Our Contradictions

1 10 2013

I am starting to find the world a much bigger contradiction that I originally thought and I honestly believe university is corrupting me.

I should explain.

Higher education is one of the most confusing chapters in my life so far that I have had to face with. As a freshman, I believed that by entering college I would gain the knowledge I needed to accomplish two ultimate goals: a) to live life fully and b) to change the world.

Unfortunately, I am no longer that naive freshman. I have come to realize that life is filled with contradictions and there is really no way to have your cake and eat it too.

You see, I am starting to get the notion that you can’t ‘live life to the fullest’ ( or YOLO* or whatever) and change the world at the same time. They are contradicting. I suppose if you set the parameters for the argument then you can say that in order to live your life to the fullest and change the world at the same time, you must set a goal for yourself. Then we come to the complicated idea of a ‘goal’.

In theory, having a goal is not all that complex a concept. You set a goal, take the necessary actions to achieve it, review it over time and set your goals again. For example, let’s say you wanted to step on the moon, you would study physics ( I’m assuming), get physically fit, apply to a space program so that you can be an astronaut and semi-gravity defying steps on the moon. Fairly simple concept.

However, the problem with people is that they have more than one goal and it gets even complicated when these goals contradict. What if I like to surf and I wanted to save the whales but the only way for me to ensure the whales safety in a specific bay, I would need to stop surfing. It may appear like a trivial matter but humans ( us) take our goals and passions seriously. We form emotional attachments to them and there lies the conflict. Our emotional attachments get in the way of us doing what we want in life. Things get more complicated when everyone in the world wants to take action to achieve their own goals.

Some may say these contradictions make life interesting. Sure, it does but it doesn’t mean life is any less confusing. Can we achieve everything we want without contradicting the different outcomes of the goals or the values we hold?

May be I’m thinking too much.

May be I’m being too ambitious.

I hope you find the conflicts in your life and effectively untangle them. Try. Be innovative. Be conscious and be aware.

* I really hate the term YOLO but I am putting it in for cultural reference


Beach Cleaning: The Good and The Bad

25 09 2013


Dear World

Last week, my course-mates and I went beach cleaning as part of a module requirement. With that being said, I am pretty sure most of us wanted to go beach cleaning anyways so we were all pretty excited. During the activity we collected 28 bags of garbage that weighed 230kg. I think that is pretty decent work for only being at the site for an hour.

Anyways, I made a few observations about the activity and noticed that may be, beach cleaning might not be the most effective activity or as good as people perceive. Don’t get me wrong! Cleaning beaches has many benefits such as maintain habitats for wildlife, preventing leaks of poisonous material into the environment and obviously, for aesthetic reasons as well ( we have to make our coast look pretty enough for ecotourism … or may be just plain tourism). In addition, with the recording system official beach cleaning organisations require, we can track how much trash is actually floating around the oceans and eventually end up on our shorelines. Sounds like a good functioning system!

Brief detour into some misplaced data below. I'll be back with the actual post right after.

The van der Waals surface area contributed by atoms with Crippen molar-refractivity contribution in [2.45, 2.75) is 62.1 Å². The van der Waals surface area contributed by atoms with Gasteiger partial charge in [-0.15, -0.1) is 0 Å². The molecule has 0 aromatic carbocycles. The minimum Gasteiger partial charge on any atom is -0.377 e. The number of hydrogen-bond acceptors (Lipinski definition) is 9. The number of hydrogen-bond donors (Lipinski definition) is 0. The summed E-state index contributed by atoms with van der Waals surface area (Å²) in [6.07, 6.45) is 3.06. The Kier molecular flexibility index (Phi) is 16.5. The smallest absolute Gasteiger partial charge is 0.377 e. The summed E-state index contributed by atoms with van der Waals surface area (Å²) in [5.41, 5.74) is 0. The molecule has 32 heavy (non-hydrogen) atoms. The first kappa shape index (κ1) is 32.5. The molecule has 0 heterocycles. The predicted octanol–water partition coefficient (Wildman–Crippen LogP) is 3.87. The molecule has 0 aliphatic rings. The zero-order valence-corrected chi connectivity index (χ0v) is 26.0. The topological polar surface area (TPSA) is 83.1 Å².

Unfortunately, beach cleaning in theory has many great benefits to the environment and to society. In practice, many concerns come up, mainly to do with human tendencies or so I have noticed. For example, sometimes the people involved in beach cleaning are not necessarily strong enough to carry full bags of trash and therefore use less space in garbage bags and more bags themselves. This makes beach cleaning data more deceiving. While we tried to compile 2-3 half filled bags into one bag, other groups of people may not do the same skewing the results of the data collected,

Another observation I made was that cleaners are selective of what they pick up. While I understand that sometimes some pieces of Styrofoam or plastic are harder to remove use to obstacles that are not necessarily easy to overcome ( e.g. a fallen tree, thick forestation or potentially coming into contact with poisonous or sharp torn), I have noticed that sometimes the most obvious pieces of trash are easily ignored. This could be due to a few reasons; firstly, our group was filled with young people who are adventurous and ambitious( yes, even when it comes to collecting trash). People were ducking and climbing into the mangroves to collect trash that were the furthest to reach. Others when far from shore and into the muddy middle ground between ocean and land. We ignored the obvious when we should have realized any piece of trash picked up would have been beneficial to the ultimate goal: cleaning the beach.

These observations of my cohort should not be considered as generalizations. They are merely meant for people who would do beach cleaning in the future to consider your actions during the activity.  Beach cleaning still has its benefits and volunteers are always welcomed.

The ultimate lesson from the experience is that, really, beach cleaning should not be our first option for protecting our coast. If we want a better coastline, we need to stop the cause the root of the problem; we need to limit our waste and stop using our ocean as bottomless pit for trash.

I hope everyone takes part in beach cleaning though. It is still a very eye opening experience.

Take Care!